Cross-posted with the Washington Post.
In recent weeks, we have seen a barrage of news showing the fragility of support for freedom of inquiry and expression. After disturbances at Middlebury and Claremont McKenna College, Ann Coulter has drawn media attention for being threatened with unmanageable protests at UC Berkeley. Apparently, being denied the opportunity to hold forth at UC Berkeley has made her inflammatory nastiness attractive to those who would otherwise ignore her attempts at provocation. The talk has since been rescheduled on campus. As Robert Reich, who teaches at Berkeley, noted: “How can students understand the vapidity of Coulter’s arguments without being allowed to hear her make them, and question her about them?” What’s next? Will Bill O’Reilly be called a champion of free speech because some university administration denies him a platform to speak on women’s issues?
We must recognize the rights of protestors while at the same time ensuring that those invited to speak on our campuses get a hearing. At most colleges, this proceeds without incident, because invitations go to scholars or other public figures accustomed to engaging in dialogue based in evidence and reasoning. However, when entertainers or other celebrities are invited because of their ability to provoke, we should not be all that surprised that some members of a campus community are in fact provoked. But attempting to shut down speakers is a sign of weakness not strength, and it plays into the hands of those who in the long run want to undermine the ability of colleges and universities to expand how we think and what we know.
As I wrote in this space a few years ago: We learn most when we are ready to recognize how many of our ideas are just conventional, no matter how “radical” we think those ideas might be. We learn most when we are ready to consider challenges to our values from outside our comfort zones of political affiliation and personal ties. …My role as a university president includes giving students opportunities to make their views heard, and to learn from reactions that follow. Debates can raise intense emotions, but that doesn’t mean that we should demand ideological conformity because people are uncomfortable. As members of a university community, we always have the right to respond with our opinions, but, as many free speech advocates have underscored, there is no right not to be offended. Censorship diminishes true diversity of thinking; vigorous debate enlivens and instructs.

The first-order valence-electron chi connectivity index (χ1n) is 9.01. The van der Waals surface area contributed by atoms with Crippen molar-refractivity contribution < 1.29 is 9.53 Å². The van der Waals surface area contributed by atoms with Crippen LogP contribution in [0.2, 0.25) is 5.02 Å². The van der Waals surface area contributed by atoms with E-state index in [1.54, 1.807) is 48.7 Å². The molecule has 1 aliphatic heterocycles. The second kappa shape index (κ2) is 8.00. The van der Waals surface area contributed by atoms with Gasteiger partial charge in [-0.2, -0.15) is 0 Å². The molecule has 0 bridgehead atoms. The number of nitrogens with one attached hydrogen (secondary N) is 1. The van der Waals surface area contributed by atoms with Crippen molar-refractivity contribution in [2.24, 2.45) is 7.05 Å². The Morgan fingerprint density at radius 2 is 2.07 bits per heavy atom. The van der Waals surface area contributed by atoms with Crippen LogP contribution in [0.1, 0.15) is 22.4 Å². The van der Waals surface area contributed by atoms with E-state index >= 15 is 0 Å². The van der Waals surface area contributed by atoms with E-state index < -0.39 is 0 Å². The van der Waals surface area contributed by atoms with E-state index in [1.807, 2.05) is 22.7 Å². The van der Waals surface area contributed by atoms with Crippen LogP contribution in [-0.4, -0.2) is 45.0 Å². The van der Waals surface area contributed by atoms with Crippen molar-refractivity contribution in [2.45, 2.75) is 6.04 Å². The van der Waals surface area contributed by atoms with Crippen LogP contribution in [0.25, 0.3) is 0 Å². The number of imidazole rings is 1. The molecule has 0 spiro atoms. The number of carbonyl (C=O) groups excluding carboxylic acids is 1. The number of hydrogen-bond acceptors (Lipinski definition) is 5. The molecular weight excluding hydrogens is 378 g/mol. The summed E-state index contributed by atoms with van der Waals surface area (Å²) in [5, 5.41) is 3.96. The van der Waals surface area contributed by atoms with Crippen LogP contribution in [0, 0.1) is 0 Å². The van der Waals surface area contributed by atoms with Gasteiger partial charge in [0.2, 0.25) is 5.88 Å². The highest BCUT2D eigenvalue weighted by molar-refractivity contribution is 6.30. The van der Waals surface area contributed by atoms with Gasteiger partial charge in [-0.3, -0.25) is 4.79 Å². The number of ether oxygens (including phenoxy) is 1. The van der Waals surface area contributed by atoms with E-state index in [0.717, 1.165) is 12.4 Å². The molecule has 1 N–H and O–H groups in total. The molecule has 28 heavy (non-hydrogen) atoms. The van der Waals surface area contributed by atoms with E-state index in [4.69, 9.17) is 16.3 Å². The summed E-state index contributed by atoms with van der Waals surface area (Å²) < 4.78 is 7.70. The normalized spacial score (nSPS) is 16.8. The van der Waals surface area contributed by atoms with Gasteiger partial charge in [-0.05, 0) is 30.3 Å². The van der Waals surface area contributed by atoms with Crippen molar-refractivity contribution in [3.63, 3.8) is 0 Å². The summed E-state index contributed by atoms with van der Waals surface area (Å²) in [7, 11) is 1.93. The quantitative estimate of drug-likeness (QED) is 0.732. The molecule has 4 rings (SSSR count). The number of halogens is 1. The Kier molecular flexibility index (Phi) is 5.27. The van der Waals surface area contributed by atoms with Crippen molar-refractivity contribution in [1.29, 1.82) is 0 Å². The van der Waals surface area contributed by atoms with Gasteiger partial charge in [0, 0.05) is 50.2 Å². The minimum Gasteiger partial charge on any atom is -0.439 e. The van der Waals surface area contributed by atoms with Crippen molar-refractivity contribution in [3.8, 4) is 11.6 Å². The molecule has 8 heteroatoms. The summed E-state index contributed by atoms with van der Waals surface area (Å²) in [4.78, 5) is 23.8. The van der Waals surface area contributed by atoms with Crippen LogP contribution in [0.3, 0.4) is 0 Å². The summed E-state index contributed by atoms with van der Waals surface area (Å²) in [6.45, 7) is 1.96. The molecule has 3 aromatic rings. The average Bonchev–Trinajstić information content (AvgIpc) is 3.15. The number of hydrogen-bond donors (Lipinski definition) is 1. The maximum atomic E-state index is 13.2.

While we in the United States fret about whether right wing provocateurs can speak in the evening or the afternoon (the current issue at Berkeley), a far more dire situation has developed in Budapest. The Hungarian government is trying to shut down Central European University, a major beacon of research and teaching. The university was supported by George Soros (a multiple Wesleyan parent, by the way), and is currently led by Michael Ignatieff, a champion of freedom of inquiry. The right-wing government of Prime Minister Viktor Orbán has put enormous pressure on CEU, but supporters around the world have rallied to its defense. We should too!
Here is a letter recently drafted by Connecticut Senator Chris Murphy with bipartisan support:
We are writing today with concern about legislation passed by the National Assembly that threatens the existence of Central European University, an accredited U.S. institution of higher learning and one of Europe’s most renowned universities. Since its founding in 1991, Central European University in Budapest has demonstrated a commitment to rigorous academic study, outstanding scholarly research, and a diverse student body. It has also played an important role in developing cultural and academic ties between Hungary and the United States through student exchanges and study abroad programs that benefit both our countries. In so doing, Central European University has become one of the highest-ranked universities in Europe, bringing new opportunities and prestige to Hungarian citizens.
As you know, the legislation includes a requirement that foreign-accredited universities operate a campus in their own countries. It includes exceptions that would apply to the other 27 international universities in Hungary, so that in the end it applies solely to CEU. This legislation threatens academic freedom and disregards the longstanding relationship Central European University has with the Hungarian people. Cooperation and exchanges in the field of education are foundational elements of the Helsinki Final Act. Instead of shutting down academic institutions that expand bilateral relationships, we should be working together to strengthen them and expand their accessibility.
Ultimately, we fear that this legislation puts at risk academic institutions and academic freedom in Hungary. The Hungarian people have long benefited from Central European University’s educational activities in your country. We encourage you to work with Central European University to find a solution that ensures their continued place as an important center of higher education in Europe and a valuable link between our two countries.
When freedom of inquiry and expression is threatened on campus, it will be threatened elsewhere in society. In the long run, it’s the most vulnerable who have the most to lose.